SF State study goes deep on types of people who use meditation

Wednesday, July 12, 2017

SF State Professor of Health Education Adam Burke and three researchers looked at data from the National Health Interview Survey to compare the usage of different types of meditation.

Researchers compare uses and benefits of mantra, mindfulness and spiritual meditation

By Matt Reed

Meditation is known to reduce stress, increase awareness and improve concentration. But who typically uses the three most popular forms of meditation: mindfulness, mantra and spiritual meditation?

To find out, San Francisco State University Professor of Health Education Adam Burke and three other researchers did a deep dive into the 2012 National Health Interview Survey to compare meditation use with variables like health behavior, access to health care and socio-demographic status.

They learned that meditation was most popular among respondents who were female, non-Hispanic white and college-educated and used yoga, acupuncture and vegetarian diets. They also found that meditators had more health concerns, such as chronic back pain or depression, than non-meditators and tended to be high utilizers of conventional health services.

Not a huge surprise, Burke said. When the researchers looked closer, they found other similarities and some distinctions for the type of practitioners in each meditation group. For example, people who use spiritual meditation (which combines meditation techniques with the practices of a major religious or spiritual tradition, such as Christian contemplative prayer) had the highest prevalence of the three types among those who describe themselves as former drinkers.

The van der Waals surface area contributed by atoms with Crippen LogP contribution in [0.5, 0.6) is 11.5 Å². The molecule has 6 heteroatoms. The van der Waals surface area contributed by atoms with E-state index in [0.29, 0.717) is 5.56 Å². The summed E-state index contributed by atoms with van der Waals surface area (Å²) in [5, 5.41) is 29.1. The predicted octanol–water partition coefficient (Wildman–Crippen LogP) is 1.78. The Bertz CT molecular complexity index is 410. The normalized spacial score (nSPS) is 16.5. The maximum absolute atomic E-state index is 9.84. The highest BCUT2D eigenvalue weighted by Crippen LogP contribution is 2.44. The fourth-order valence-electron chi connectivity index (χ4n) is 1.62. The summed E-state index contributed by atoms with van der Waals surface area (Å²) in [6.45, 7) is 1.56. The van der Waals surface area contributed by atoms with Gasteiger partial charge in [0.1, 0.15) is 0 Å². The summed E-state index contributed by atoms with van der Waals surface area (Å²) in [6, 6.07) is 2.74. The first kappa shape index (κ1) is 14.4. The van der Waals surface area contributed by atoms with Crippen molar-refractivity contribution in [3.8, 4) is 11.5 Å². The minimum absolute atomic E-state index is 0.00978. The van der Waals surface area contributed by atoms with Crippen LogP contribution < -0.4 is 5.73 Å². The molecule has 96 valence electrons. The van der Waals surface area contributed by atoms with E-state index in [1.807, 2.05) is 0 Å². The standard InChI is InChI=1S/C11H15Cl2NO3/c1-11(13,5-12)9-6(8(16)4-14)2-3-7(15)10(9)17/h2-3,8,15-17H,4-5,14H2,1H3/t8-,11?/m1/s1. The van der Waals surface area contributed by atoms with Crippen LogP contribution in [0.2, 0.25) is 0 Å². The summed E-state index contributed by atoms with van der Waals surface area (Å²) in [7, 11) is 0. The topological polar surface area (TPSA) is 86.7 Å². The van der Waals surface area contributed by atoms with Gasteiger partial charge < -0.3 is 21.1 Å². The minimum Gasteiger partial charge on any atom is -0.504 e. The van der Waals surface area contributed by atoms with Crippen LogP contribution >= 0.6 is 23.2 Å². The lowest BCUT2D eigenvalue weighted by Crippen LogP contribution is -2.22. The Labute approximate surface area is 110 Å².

That suggests that future studies could look deeper into how spiritual meditation could be used to support treatment for people with drug and alcohol issues, Burke said.

“It could be part of their process for staying sober,” he said.

The National Health Interview Survey has been used widely in the federal government since 1960 to monitor trends in illness and track progress on national health objectives. The 2012 survey interviewed more than 34,000 people, asking if respondents had used mindfulness, mantra or spiritual meditation in the past 12 months or in their lifetime. It found that 3.1 percent had used spiritual meditation, 1.9 percent had practiced mindfulness and 1.6 percent has used mantra over the previous year. Mindfulness involves ongoing awareness or monitoring of the present moment, while those who practice mantra mentally repeat a word or a phrase with the goal of focusing attention on that idea.

“Mindfulness is the soup du jour in terms of meditation,” Burke said. “People don’t recognize that spiritual meditation is big and that mantra is big. If you asked someone on the street, they would probably just assume that mindfulness is more popular.”

Burke, who is also the director of the University’s Institute for Holistic Health Studies, sifted through the survey along with Associate Professor of Computer Science Hui Yang, Chun Nok Lam of the University of Southern California and Barbara Stussman, a survey statistician at the National Center for Complementary and Integrative Health at the National Institutes of Health. Their article was published last month by BioMed Central Complementary and Alternative Medicine, a journal affiliated with the International Society for Complementary Medicine Research.

Republished from SF State News